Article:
Research ArticleGPCR SIGNALING

Manifold roles of β-arrestins in GPCR signaling elucidated with siRNA and CRISPR/Cas9

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Sci. Signal.  25 Sep 2018:
Vol. 11, Issue 549, eaat7650
DOI: 10.1126/scisignal.aat7650

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The balancing act of β-arrestins

G protein–coupled receptors (GPCRs) are thought to activate the kinases ERK1/2 through G protein– and β-arrestin–dependent pathways. The relative contribution of each is difficult to assess because β-arrestins prevent G protein coupling by GPCRs (see the Focus by Gurevich and Gurevich). Studies based on CRISPR/Cas9-generated cell lines suggested that β-arrestins are dispensable for ERK1/2 activation. Luttrell et al. compared the effects of siRNA-mediated and CRISPR/Cas9-mediated knockdown of β-arrestins on ERK1/2 activation by several GPCRs in independent clones. Their data showed that signaling rewiring in the CRISPR clones rendered GPCR-dependent ERK1/2 activation more G protein–dependent, which was reversed by reconstitution with β-arrestins. Together, these findings suggest that β-arrestins balance signaling through the different pathways from GPCRs to ERK1/2 and suggest that experiments with deletion of β-arrestins or G proteins should be interpreted with caution.

Abstract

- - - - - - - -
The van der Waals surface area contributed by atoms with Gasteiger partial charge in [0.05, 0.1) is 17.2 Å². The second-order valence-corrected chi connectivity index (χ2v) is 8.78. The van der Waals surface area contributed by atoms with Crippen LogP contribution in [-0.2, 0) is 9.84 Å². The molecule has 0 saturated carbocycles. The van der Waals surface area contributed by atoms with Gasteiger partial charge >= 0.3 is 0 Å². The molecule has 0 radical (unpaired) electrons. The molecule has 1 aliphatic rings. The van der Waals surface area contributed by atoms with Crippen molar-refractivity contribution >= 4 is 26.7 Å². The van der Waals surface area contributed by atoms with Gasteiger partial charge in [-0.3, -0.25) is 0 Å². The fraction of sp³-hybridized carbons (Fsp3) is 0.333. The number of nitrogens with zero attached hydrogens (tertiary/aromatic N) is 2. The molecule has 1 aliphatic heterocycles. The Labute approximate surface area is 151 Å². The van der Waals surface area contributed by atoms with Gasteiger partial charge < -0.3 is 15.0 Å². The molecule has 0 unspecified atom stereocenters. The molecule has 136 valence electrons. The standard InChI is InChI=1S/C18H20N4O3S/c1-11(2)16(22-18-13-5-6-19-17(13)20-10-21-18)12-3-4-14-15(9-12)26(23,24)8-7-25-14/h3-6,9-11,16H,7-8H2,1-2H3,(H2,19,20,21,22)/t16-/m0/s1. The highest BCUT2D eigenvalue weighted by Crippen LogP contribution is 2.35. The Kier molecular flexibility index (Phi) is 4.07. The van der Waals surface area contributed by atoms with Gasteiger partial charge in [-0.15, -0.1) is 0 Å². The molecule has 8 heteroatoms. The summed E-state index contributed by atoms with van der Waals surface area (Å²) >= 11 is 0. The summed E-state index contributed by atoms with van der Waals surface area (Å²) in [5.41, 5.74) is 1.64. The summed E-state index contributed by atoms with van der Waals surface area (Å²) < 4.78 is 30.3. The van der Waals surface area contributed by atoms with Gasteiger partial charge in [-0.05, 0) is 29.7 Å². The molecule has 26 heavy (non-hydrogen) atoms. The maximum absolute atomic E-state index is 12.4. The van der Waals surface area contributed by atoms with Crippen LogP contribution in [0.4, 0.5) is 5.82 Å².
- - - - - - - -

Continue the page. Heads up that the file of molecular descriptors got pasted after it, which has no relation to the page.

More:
G protein–coupled receptors (GPCRs) use diverse mechanisms to regulate the mitogen-activated protein kinases ERK1/2. β-Arrestins (βArr1/2) are ubiquitous inhibitors of G protein signaling, promoting GPCR desensitization and internalization and serving as scaffolds for ERK1/2 activation. Studies using CRISPR/Cas9 to delete βArr1/2 and G proteins have cast doubt on the role of β-arrestins in activating specific pools of ERK1/2. We compared the effects of siRNA-mediated knockdown of βArr1/2 and reconstitution with βArr1/2 in three different parental and CRISPR-derived βArr1/2 knockout HEK293 cell pairs to assess the effect of βArr1/2 deletion on ERK1/2 activation by four Gs-coupled GPCRs. In all parental lines with all receptors, ERK1/2 stimulation was reduced by siRNAs specific for βArr2 or βArr1/2. In contrast, variable effects were observed with CRISPR-derived cell lines both between different lines and with activation of different receptors. For β2 adrenergic receptors (β2ARs) and β1ARs, βArr1/2 deletion increased, decreased, or had no effect on isoproterenol-stimulated ERK1/2 activation in different CRISPR clones. ERK1/2 activation by the vasopressin V2 and follicle-stimulating hormone receptors was reduced in these cells but was enhanced by reconstitution with βArr1/2. Loss of desensitization and receptor internalization in CRISPR βArr1/2 knockout cells caused β2AR-mediated stimulation of ERK1/2 to become more dependent on G proteins, which was reversed by reintroducing βArr1/2. These data suggest that βArr1/2 function as a regulatory hub, determining the balance between mechanistically different pathways that result in activation of ERK1/2, and caution against extrapolating results obtained from βArr1/2- or G protein–deleted cells to GPCR behavior in native systems.

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